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Salivary miRNA Expression in Children With Persistent Post-concussive Symptoms

Authors
  • Miller, Katherine E.1
  • MacDonald, James P.2, 3
  • Sullivan, Lindsay4, 5
  • Venkata, Lakshmi Prakruthi Rao1
  • Shi, Junxin6
  • Yeates, Keith Owen7
  • Chen, Su8
  • Alshaikh, Enas4
  • Taylor, H. Gerry3, 9
  • Hautmann, Amanda4
  • Asa, Nicole4, 10
  • Cohen, Daniel M.3, 11
  • Pommering, Thomas L.2, 3
  • Mardis, Elaine R.1, 3, 12
  • Yang, Jingzhen3, 4
  • 1 The Steve and Cindy Rasmussen Institute for Genomic Medicine, Abigail Wexner Research Institute at Nationwide Children's Hospital, Columbus, OH , (United States)
  • 2 Division of Sports Medicine, Nationwide Children's Hospital, Columbus, OH , (United States)
  • 3 Department of Pediatrics, The Ohio State University College of Medicine, Columbus, OH , (United States)
  • 4 Center for Injury Research and Policy, Abigail Wexner Research Institute at Nationwide Children's Hospital, Columbus, OH , (United States)
  • 5 Discipline of Children's Studies, School of Education, National University of Ireland, Galway , (Ireland)
  • 6 Biostatistics Resource Core at Nationwide Children's Hospital, Columbus, OH , (United States)
  • 7 Department of Psychology, Alberta Children's Hospital Research Institute, and Hotchkiss Brain Institute, University of Calgary, Calgary, AB , (Canada)
  • 8 Department of Biostatistics, University of Nebraska Medical Center, Omaha, NE , (United States)
  • 9 Biobehavioral Health Center, The Abigail Wexner Research Institute at Nationwide Children's Hospital, Columbus, OH , (United States)
  • 10 Department of Epidemiology, University of Washington, Seattle, WA , (United States)
  • 11 Division of Emergency Medicine, Nationwide Children's Hospital, Columbus, OH , (United States)
  • 12 Department of Neurosurgery, The Ohio State University College of Medicine, Columbus, OH , (United States)
Type
Published Article
Journal
Frontiers in Public Health
Publisher
Frontiers Media SA
Publication Date
May 30, 2022
Volume
10
Identifiers
DOI: 10.3389/fpubh.2022.890420
Source
Frontiers
Keywords
Disciplines
  • Public Health
  • Original Research
License
Green

Abstract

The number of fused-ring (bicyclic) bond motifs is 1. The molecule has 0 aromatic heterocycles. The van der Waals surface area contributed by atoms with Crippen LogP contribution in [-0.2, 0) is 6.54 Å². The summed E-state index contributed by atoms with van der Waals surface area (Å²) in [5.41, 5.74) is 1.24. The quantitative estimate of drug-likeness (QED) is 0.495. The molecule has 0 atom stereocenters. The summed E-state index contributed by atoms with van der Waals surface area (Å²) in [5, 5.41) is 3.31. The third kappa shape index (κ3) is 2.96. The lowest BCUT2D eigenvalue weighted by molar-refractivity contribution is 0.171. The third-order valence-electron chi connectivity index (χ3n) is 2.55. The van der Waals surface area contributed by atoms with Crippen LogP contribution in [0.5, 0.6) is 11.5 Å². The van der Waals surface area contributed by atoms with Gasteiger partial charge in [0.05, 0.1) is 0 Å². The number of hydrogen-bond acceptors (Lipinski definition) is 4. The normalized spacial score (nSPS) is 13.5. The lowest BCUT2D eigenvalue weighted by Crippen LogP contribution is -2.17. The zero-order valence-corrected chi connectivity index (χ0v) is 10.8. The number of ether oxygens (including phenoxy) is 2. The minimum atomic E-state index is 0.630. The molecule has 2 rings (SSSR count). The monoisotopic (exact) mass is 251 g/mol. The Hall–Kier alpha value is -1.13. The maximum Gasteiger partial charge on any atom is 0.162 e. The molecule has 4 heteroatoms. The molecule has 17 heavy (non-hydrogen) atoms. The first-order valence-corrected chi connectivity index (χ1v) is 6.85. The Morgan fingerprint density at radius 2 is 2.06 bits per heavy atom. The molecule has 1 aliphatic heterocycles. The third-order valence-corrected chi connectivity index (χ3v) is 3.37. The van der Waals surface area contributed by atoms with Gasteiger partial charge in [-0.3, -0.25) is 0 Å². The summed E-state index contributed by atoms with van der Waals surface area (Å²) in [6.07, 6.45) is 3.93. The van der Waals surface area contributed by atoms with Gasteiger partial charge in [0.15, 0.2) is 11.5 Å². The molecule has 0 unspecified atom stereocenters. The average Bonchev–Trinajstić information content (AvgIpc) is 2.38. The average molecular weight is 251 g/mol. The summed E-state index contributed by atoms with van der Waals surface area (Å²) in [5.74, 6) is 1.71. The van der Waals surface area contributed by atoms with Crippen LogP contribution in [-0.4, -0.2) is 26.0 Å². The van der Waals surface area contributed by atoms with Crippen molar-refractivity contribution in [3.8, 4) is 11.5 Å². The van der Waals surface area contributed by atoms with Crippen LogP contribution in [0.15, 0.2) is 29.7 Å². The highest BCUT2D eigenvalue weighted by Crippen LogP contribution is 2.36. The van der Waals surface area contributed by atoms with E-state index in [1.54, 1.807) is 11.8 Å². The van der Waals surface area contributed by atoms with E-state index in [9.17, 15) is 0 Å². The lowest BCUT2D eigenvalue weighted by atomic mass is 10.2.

Background Up to one-third of concussed children develop persistent post-concussive symptoms (PPCS). The identification of biomarkers such as salivary miRNAs that detect concussed children at increased risk of PPCS has received growing attention in recent years. However, whether and how salivary miRNA expression levels differ over time between concussed children with and without PPCS is unknown. Aim To identify salivary MicroRNAs (miRNAs) whose expression levels differ over time post-concussion in children with vs. without PPCS. Methods We conducted a prospective cohort study with saliva collection at up to three timepoints: (1) within one week of injury; (2) one to two weeks post-injury; and (3) 4-weeks post-injury. Participants were children (ages 11 to 17 years) with a physician-diagnosed concussion from a single hospital center. We collected participants' daily post-concussion symptom ratings throughout their enrollment using the Post-concussion Symptom Scale, and defined PPCS as a total symptom score of ≥ 5 at 28 days post-concussion. We extracted salivary RNA from the saliva samples and measured expression levels of 827 salivary miRNAs. We then compared the longitudinal expression levels of salivary miRNAs in children with vs. without PPCS using linear models with repeated measures. Results A total of 135 saliva samples were collected from 60 children. Of the 827 miRNAs analyzed, 91 had expression levels above the calculated background threshold and were included in the differential gene expression analyses. Of these 91 miRNAs, 13 had expression levels that differed significantly across the three timepoints post-concussion between children with and without PPCS (i.e., hsa-miR-95-3p, hsa-miR-301a-5p, hsa-miR-626, hsa-miR-548y, hsa-miR-203a-5p, hsa-miR-548e-5p, hsa-miR-585-3p, hsa-miR-378h, hsa-miR-1323, hsa-miR-183-5p, hsa-miR-200a-3p, hsa-miR-888-5p, hsa-miR-199a-3p+hsa-miR-199b-3p). Among these 13 miRNAs, one (i.e., hsa-miR-203a-5p) was also identified in a prior study, with significantly different expression levels between children with and without PPCS. Conclusion Our results from the longitudinal assessment of miRNAs indicate that the expression levels of 13 salivary miRNAs differ over time post-injury in concussed children with vs. without PPCS. Salivary miRNAs may be a promising biomarker for PPCS in children, although replication studies are needed.

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